We have been talking about the causes of the American Revolution for the last few weeks. This unit is stretching out longer than I planned. The kids love it and we are having fun learning about the American Revolution so it is ok if we take a few extra weeks.
After talking about the Boston Tea Party we begin talking about political cartoons from the time of the American Revolution. We talked about how they were used to spread a message to other colonist. My students then created their own political cartoons about the Boston Tea Party.
The flames are labeled for each of the colonies.
The small fish to the left of the net are labeled as different colonies.
The only requirements that I gave the students were they they could not draw a picture of what actually happen at the Boston Tea Party. I must say that they fought me on this, it took A LOT of encouraging and A LOT of re-dos. They did not think they were creative enough and that it was to abstract. Let me just say that I have some VERY creative kids that can DEFINITELY think outside the box. I love those moments when you push the kids and they are able to be really creative.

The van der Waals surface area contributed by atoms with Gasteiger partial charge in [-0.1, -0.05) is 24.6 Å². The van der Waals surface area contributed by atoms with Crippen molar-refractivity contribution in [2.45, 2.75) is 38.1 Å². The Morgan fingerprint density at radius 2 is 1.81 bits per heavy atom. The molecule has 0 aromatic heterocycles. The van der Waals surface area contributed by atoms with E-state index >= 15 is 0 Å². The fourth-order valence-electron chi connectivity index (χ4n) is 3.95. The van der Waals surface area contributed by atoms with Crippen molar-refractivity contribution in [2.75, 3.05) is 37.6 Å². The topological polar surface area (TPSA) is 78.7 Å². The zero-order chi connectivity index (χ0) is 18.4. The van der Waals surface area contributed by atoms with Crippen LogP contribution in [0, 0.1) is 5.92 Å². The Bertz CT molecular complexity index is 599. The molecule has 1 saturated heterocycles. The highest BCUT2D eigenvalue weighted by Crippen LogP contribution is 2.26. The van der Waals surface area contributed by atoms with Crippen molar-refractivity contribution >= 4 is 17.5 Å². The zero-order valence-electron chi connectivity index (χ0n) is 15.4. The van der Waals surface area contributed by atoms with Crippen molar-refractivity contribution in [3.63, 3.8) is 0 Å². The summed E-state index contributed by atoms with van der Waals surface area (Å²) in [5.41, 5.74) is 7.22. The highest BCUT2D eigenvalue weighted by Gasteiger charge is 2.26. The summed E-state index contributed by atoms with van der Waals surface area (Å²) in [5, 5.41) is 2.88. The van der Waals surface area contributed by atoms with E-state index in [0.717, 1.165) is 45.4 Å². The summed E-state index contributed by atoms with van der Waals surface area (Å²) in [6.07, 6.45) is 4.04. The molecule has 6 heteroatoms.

Today was our trading card day! Some of the students were very firm that they would not trade their cards but once the students started trading the cards they began joining in the fun. We had three classes meet in the library and it was fun to watch the students interact. There were students that treated the trading like a business and did a great job. The trading card directions, parent letter and template are found here on a previous post.
Today we went to the Student Museum. I love this trip. The museum is actually in the school that was built in 1902 in our town. The students were able to learn the history of the building, schools in our town plus visit the rooms. Each room has a grad student from UCF dress in time period costumes as a tour guide.
There is a Native American village in one room. The room has huts, a cannon and lots of hands on artifacts.
The second room was the pioneer room. There is a real log cabin with all the things found in and around a cabin.
The last room is the classroom from 1902. The students are expected to follow strict rules and get a change to see what class was like.
This trip is so much fun and the students learned so much about Florida history. Warning lots of pictures below ;)
This year we tried a new project for the American Revolution, trading cards. That is right, just like baseball cards but each card is focused on one topic from the American Revolution. Each student was given 6 cards and a few directions to go with the cards. The parent letter, directions and template is below. After the cards were turned they were laminated and graded. I think they turned out great!